Improving the accuracy of admitted subacute clinical costing: an action research approachSharon Hakkennes A C , Ross Arblaster A and Kim Lim B
A Knowledge and Information Services, Barwon Health, PO Box 281, Geelong, Vic. 3228, Australia. Email: email@example.com
B Visasys Pty Ltd, PO Box 751, Glen Waverley, Vic. 3150, Australia. Email: firstname.lastname@example.org
C Corresponding author. Email: email@example.com
Australian Health Review - https://doi.org/10.1071/AH15063
Submitted: 20 March 2015 Accepted: 6 July 2016 Published online: 29 August 2016
Objective The aim of the present study was to determine whether action research could be used to improve the breadth and accuracy of clinical costing data in an admitted subacute setting
Methods The setting was a 100-bed in-patient rehabilitation centre. Using a pre-post study design all admitted subacute separations during the 2011–12 financial year were eligible for inclusion. An action research framework aimed at improving clinical costing methodology was developed and implemented.
Results In all, 1499 separations were included in the study. A medical record audit of a random selection of 80 separations demonstrated that the use of an action research framework was effective in improving the breadth and accuracy of the costing data. This was evidenced by a significant increase in the average number of activities costed, a reduction in the average number of activities incorrectly costed and a reduction in the average number of activities missing from the costing, per episode of care.
Conclusions Engaging clinicians and cost centre managers was effective in facilitating the development of robust clinical costing data in an admitted subacute setting. Further investigation into the value of this approach across other care types and healthcare services is warranted.
What is known about this topic? Accurate clinical costing data is essential for informing price models used in activity-based funding. In Australia, there is currently a lack of robust admitted subacute cost data to inform the price model for this care type.
What does this paper add? The action research framework presented in this study was effective in improving the breadth and accuracy of clinical costing data in an admitted subacute setting.
What are the implications for practitioners? To improve clinical costing practices, health services should consider engaging key stakeholders, including clinicians and cost centre managers, in reviewing clinical costing methodology. Robust clinical costing data has the potential to be used beyond mandatory reporting requirements; however, health services need to balance the cost of improving their costing data with the additional value obtained from that data.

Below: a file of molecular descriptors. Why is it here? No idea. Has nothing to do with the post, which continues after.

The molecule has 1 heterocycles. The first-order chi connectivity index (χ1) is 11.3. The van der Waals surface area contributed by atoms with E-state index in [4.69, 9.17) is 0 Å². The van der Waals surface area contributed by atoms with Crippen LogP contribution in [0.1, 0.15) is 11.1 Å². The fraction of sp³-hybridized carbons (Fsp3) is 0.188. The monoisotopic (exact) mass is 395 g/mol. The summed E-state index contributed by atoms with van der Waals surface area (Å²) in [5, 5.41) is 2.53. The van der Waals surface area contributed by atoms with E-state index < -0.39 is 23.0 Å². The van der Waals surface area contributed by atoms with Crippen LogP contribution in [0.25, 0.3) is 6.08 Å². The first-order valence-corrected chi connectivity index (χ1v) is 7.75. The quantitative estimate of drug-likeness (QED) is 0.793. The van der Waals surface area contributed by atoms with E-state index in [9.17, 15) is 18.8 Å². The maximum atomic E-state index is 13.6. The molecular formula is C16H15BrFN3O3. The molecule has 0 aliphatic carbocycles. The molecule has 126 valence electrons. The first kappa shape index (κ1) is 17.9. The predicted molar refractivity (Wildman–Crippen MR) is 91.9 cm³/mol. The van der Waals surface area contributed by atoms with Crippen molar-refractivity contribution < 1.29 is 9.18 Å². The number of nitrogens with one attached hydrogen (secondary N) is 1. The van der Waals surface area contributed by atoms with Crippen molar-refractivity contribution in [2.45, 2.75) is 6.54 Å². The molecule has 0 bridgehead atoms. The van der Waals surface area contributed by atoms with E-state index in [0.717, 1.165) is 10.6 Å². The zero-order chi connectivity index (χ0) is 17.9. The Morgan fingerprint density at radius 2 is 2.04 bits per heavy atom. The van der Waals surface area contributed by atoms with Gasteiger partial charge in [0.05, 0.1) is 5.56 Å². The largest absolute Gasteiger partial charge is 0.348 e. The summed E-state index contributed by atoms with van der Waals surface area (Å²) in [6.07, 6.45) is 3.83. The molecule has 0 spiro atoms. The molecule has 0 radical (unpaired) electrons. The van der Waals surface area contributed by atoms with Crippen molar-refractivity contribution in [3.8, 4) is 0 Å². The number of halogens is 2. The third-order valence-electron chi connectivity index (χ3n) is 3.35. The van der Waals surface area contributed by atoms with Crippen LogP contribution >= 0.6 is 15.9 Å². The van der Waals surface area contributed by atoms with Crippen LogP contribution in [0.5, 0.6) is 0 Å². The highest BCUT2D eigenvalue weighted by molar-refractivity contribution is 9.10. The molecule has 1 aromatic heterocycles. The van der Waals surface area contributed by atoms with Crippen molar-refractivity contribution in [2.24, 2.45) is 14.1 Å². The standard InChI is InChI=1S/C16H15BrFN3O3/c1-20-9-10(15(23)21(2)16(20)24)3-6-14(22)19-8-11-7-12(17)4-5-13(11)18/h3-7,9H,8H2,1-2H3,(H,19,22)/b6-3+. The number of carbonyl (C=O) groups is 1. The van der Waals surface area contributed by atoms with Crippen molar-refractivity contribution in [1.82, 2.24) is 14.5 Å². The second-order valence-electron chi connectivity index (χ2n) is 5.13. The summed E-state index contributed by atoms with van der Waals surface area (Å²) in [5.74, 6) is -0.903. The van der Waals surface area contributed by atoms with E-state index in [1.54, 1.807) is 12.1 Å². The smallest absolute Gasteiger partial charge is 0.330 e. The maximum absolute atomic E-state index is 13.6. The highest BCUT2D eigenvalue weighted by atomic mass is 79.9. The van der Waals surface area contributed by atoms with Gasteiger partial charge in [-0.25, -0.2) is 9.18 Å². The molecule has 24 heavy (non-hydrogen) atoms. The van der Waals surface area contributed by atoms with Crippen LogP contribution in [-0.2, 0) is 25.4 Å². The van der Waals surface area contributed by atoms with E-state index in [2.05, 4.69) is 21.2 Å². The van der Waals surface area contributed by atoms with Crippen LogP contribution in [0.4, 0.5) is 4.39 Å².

Additional keywords: activity-based funding.
References Daley J, McGannon C, Hunter A. Budget pressures on Australian governments, 2014 edition. Melbourne: Grattan Institute; 2014.
 Duckett SJ, Breadon P, Weidmann B, Nicola I. Controlling costly care: a billion dollar hospital opportunity. Melbourne: Grattan Institute; 2014.
 Jackson T. Cost estimates for hospital inpatient care in Australia: evaluation of alternative sources. Aust N Z J Public Health 2000; 24 234–41.
| Cost estimates for hospital inpatient care in Australia: evaluation of alternative sources.CrossRef | 1:STN:280:DC%2BD3cvisFyitA%3D%3D&md5=b2c4987172136f0afd1785f64f688ed7CAS | 10937398PubMed |
 Independent Hospital Pricing Authority. The pricing framework for Australian public hospital services 2014–2015. Canberra: Commonwealth of Australia; 2013.
 Health Policy Solutions. Activity based funding for Australian public hospitals: towards a pricing framework. Sydney: Independent Hospital Pricing Authority; 2011.
 Department of Health. Victorian health policy and funding guidelines 2012–13. Melbourne: Department of Health; 2012.
 Department of Health. Victorian health policy and funding guidelines 2013–14. Part one – key changes and new initiatives. Melbourne: Department of Health; 2013.
 Waters HR, Hussey P. Pricing health services for purchasers – a revew of methods and experiences. Health Policy 2004; 70 175–84.
| Pricing health services for purchasers – a revew of methods and experiences.CrossRef | 15364147PubMed |
 Raulinajtys-Grzybek M. Cost accounting models used for price-setting of health services – an international review. Health Policy 2014; 118 341–53.
| Cost accounting models used for price-setting of health services – an international review.CrossRef | 25082465PubMed |
 Ernst and Young. National non-admitted and subacute admitted costing study. Sydney: Independent Hospital Pricing Authority; 2014.
 Meyer J. Using qualitative methods in health related action research. BMJ 2000; 320 178–81.
| Using qualitative methods in health related action research.CrossRef | 1:STN:280:DC%2BD3c7gtVKrsg%3D%3D&md5=8d8354882117e214acd299147b0f267dCAS | 10634744PubMed |
 Reason H, Bradbury H. Handbook of action research: participative inquiry and practice. London: Sage; 2007.
 Independent Hospital Pricing Authority. Hospital patient costing standards. Version 3.1. Canberra: Commonwealth of Australia; 2014.
 Chapman CS, Kern A. Costing in the National Health Service – from reporting to managing. London: Imperial College London; 2010.
 Chapman CS, Kern A, Laguecir A, Angelé-Halgand N, Angert A, Campenale C, Cinquini L, Doyle G, Garrot T, Hansen A, Hartmann F, Hinz V, Mateus C, Perego P, Sikkut R, Tenucci A, Quentin W. International approaches to clinical costing. Bristol: Healthcare Financial Management Association; 2013.
 Blunt I, Bardsley M. Patient-level costing – can it yield efficiency savings? London: Nuffield Trust; 2012.
 Waters H, Hussey P. Pricing health services for purchasers – a review of methods and experiences. Washington, DC: The World Bank; 2004.
 National Allied Health Casemix Committee. Health activity hierarchy – version 1.1. Melbourne: RMIT University; 2001.